There are very few phenomena which can be described indifferently as occurring at different seasons of the year, for they will occur with some essential difference. 


1857 in Thoreau’s Journal:

 It is a phenomenon peculiar to this season, when the twigs are bare and the air is clear.

November 2


1852 in Thoreau’s Journal:

The prinos berries also now attract me in the scarcity of leaves—its own all gone—its berries are apparently a brighter red for it—


1857 in Thoreau’s Journal:

It is very pleasant & cheerful now days—when the brown & withered leaves strew the ground—& almost every plant is fallen or withered—to come upon a patch of polypody (as in abundance on hill side between Calla swamp & Bateman’s P.) on some rocky and still more (same) hillside E of the Callas hill side in the woods—  When in the midst of dry & rustling leaves defying frost it stands so freshly green & full of life—The mere green which was not remarkable in the summer—is positively interesting now— My thoughts are with the poly-pody a long time after my body has passed.


The brakes—the sarsaparilla—the Solomons seals—the ladies slippers—the osmundas—have long since withered & fallen. — The huckleberries & blueberries too have lost their leaves—  The forest floor is covered with a thick coat of moist brown leaves, but what is that perennial & spring like verdure that clothes the rocks—of small green plumes pointing various ways— It is the cheerful community of the polypody. It survives at least as the type of vegetation to remind us of the spring which shall not fail. These are the green pastures where I browse now— Why is not this form copied by our sculptors instead of the foreign acanthus leaves & bays? 


The sight of this unwithering green leaf excites me like red at some seasons.  Are not wood frogs the philosophers who walk in these groves? —Methinks I imbibe a cool composed frog-like philosophy when I behold them. I don’t care for acanthus leaves— They are far fetched— I do love this form however— & would like to see it whether on your marble or my butter painted or sculptured — How fit for a tuft about the base of a column….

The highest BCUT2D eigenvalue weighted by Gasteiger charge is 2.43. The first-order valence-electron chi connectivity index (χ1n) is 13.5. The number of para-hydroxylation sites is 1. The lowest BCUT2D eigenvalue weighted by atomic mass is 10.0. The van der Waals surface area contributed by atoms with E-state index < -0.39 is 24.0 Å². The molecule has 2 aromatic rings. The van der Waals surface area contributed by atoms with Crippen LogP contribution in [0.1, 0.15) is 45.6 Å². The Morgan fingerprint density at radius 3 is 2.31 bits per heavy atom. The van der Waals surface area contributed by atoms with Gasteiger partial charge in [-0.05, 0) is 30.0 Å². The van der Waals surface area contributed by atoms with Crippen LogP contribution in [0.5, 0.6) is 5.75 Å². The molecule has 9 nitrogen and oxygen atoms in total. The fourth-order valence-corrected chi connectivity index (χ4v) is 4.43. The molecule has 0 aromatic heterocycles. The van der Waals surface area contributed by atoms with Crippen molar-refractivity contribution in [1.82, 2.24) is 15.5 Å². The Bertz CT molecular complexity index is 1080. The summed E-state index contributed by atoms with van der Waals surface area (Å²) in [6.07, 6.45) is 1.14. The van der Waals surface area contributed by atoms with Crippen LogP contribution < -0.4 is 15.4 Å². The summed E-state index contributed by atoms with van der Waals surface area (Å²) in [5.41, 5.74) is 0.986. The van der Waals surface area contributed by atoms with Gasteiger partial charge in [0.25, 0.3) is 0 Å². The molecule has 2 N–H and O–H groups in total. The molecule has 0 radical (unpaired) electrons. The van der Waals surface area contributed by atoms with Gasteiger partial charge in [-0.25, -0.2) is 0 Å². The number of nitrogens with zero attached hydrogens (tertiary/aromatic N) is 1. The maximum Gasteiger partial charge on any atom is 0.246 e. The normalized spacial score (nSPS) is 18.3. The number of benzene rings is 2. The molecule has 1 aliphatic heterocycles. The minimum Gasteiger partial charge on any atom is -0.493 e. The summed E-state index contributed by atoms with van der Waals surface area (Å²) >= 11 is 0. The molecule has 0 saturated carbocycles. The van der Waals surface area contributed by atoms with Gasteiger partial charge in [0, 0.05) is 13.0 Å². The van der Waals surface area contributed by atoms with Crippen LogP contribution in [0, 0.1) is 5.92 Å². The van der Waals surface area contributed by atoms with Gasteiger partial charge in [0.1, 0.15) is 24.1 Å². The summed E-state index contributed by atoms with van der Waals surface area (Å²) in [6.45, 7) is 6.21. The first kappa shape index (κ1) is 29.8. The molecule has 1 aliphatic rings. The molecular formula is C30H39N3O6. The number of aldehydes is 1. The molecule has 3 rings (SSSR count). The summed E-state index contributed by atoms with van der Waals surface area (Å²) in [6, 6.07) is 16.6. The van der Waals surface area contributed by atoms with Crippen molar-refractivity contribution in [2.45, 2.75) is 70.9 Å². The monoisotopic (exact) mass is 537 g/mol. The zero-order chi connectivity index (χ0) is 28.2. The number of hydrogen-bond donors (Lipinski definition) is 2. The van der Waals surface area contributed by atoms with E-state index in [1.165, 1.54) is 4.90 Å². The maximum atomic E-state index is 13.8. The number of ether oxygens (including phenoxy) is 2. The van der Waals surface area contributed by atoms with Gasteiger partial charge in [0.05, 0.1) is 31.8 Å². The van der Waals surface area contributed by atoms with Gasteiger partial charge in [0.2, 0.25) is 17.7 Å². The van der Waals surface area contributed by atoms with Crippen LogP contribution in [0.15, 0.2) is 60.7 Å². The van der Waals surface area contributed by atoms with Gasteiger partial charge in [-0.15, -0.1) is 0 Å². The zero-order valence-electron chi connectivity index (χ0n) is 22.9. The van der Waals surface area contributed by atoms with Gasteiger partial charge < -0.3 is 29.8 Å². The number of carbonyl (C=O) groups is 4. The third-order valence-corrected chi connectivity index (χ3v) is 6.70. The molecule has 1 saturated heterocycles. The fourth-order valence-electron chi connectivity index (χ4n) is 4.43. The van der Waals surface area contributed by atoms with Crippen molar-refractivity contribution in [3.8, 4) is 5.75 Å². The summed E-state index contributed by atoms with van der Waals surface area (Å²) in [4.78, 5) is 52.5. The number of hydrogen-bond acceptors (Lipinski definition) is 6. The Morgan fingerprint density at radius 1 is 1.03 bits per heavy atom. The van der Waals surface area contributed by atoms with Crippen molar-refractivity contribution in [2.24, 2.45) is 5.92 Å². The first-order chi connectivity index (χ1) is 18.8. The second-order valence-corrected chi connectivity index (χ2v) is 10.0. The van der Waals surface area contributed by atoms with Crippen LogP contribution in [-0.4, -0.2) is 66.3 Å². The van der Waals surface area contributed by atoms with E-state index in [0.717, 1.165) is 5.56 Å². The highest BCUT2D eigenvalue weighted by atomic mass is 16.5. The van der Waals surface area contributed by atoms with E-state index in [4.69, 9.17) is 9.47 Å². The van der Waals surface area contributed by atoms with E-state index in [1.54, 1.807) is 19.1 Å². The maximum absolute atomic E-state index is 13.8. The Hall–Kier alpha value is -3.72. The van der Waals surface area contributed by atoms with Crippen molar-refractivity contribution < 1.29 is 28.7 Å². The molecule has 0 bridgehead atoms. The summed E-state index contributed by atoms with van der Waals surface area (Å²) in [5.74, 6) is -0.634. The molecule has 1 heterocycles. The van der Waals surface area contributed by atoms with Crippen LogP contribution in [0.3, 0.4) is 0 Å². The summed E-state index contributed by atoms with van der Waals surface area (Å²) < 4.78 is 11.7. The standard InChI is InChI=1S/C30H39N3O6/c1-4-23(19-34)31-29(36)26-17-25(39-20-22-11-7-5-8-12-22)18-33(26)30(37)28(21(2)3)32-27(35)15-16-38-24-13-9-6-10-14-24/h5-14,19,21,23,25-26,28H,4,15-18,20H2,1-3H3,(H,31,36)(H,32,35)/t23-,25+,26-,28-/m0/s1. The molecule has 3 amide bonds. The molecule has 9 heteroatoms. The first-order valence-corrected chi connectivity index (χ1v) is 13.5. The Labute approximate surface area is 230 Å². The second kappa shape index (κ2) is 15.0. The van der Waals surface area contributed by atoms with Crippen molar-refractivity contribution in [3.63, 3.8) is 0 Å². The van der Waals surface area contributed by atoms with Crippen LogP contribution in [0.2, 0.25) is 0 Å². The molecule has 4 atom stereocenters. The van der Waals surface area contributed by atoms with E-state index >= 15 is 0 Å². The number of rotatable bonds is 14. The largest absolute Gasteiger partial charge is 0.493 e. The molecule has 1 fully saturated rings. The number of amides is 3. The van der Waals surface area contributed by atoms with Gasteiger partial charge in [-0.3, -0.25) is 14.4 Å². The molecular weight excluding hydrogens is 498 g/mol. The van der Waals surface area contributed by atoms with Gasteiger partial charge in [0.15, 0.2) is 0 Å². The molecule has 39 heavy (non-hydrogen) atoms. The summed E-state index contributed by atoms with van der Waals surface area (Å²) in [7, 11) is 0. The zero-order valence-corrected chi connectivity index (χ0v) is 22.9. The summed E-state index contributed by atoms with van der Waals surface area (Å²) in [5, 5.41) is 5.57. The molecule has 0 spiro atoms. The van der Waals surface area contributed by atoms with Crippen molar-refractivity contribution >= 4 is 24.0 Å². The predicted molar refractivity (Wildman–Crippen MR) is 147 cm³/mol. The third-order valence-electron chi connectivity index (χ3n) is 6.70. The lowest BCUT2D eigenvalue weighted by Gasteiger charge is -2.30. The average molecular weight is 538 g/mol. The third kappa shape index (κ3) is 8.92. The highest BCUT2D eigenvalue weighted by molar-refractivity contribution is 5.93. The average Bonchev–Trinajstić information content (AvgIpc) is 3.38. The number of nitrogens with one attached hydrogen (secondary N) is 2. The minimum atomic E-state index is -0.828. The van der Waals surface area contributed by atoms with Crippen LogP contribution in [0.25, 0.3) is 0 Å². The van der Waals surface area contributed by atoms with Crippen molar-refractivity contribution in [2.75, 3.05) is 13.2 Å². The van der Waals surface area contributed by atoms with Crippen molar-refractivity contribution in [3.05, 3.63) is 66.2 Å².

The evergreen ferns & lycopodiums— now have their day—now is the flower of their age—& their greenness is appreciated. They are much the clearest & most liquid green in the woods—more yellow & brown specked in the open places— The form of the polypody is strangely interesting—it is even outlandish. Some forms though common in our midst are thus perennially foreign as the growths of other latitudes—there being a greater interval between us & their kind than usual. We all feel the ferns to be further from us essentially—& sympathetically—than the phaenogamous plants—the roses & weeds for instance— It needs no geology nor botany to assure us of that—we feel it—& told them of it first. The bare outline of the polypody—thrills me strangely—it is a strange type which I cannot read—It only piques me— Simple as it is, it is as strange as an oriental character. It is quite independent of my race & of the Indian— & all mankind. It is a fabulous mythological form—such as prevailed when the earth & air & water were inhabited by those extinct fossil creatures—that we find. It is contemporary with them and affects as the sight of them.


November 1, 1857


in Thoreau’s Journal:

I see much witch hazel in the swamp by the S end of the Abiel Wheeler Grape meadow—some of it is quite fresh & bright—Its bark is alternate white & smooth reddish brown—the smaller twigs looking as if gossamer had lodged on & draped them. What a lively spray it has—both in form & color—!


Truly it looks as if it would make divining rods—as if its twigs know where the true gold was & could point to it. The gold is in their late blossoms. Let them alone & they never point down to earth— They impart to the whole Hill-side a speckled particolored look—